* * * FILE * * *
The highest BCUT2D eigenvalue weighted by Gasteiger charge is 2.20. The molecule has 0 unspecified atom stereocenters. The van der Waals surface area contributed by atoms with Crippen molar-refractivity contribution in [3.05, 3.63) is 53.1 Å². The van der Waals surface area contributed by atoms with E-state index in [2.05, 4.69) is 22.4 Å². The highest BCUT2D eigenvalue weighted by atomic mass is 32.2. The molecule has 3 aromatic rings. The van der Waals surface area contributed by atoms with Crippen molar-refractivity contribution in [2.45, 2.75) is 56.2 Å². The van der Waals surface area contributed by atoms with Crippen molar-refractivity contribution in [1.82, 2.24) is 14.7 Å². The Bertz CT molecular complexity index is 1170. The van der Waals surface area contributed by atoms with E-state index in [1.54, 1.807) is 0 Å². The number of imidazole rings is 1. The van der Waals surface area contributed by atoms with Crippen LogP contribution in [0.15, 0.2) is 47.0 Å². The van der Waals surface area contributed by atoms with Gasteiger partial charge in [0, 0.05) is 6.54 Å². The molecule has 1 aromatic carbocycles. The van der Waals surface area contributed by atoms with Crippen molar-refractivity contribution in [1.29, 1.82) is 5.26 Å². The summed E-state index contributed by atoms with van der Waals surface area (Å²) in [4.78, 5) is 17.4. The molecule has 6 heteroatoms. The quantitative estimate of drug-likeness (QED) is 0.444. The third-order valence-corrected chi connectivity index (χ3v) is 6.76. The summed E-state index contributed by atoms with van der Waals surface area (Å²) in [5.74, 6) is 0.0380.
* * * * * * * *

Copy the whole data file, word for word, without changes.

The highest BCUT2D eigenvalue weighted by Gasteiger charge is 2.20. The molecule has 0 unspecified atom stereocenters. The van der Waals surface area contributed by atoms with Crippen molar-refractivity contribution in [3.05, 3.63) is 53.1 Å². The van der Waals surface area contributed by atoms with E-state index in [2.05, 4.69) is 22.4 Å². The highest BCUT2D eigenvalue weighted by atomic mass is 32.2. The molecule has 3 aromatic rings. The van der Waals surface area contributed by atoms with Crippen molar-refractivity contribution in [2.45, 2.75) is 56.2 Å². The van der Waals surface area contributed by atoms with Crippen molar-refractivity contribution in [1.82, 2.24) is 14.7 Å². The Bertz CT molecular complexity index is 1170. The van der Waals surface area contributed by atoms with E-state index in [1.54, 1.807) is 0 Å². The number of imidazole rings is 1. The van der Waals surface area contributed by atoms with Crippen LogP contribution in [0.15, 0.2) is 47.0 Å². The van der Waals surface area contributed by atoms with Gasteiger partial charge in [0, 0.05) is 6.54 Å². The molecule has 1 aromatic carbocycles. The van der Waals surface area contributed by atoms with Crippen molar-refractivity contribution in [1.29, 1.82) is 5.26 Å². The summed E-state index contributed by atoms with van der Waals surface area (Å²) in [4.78, 5) is 17.4. The molecule has 6 heteroatoms. The quantitative estimate of drug-likeness (QED) is 0.444. The third-order valence-corrected chi connectivity index (χ3v) is 6.76. The summed E-state index contributed by atoms with van der Waals surface area (Å²) in [5.74, 6) is 0.0380.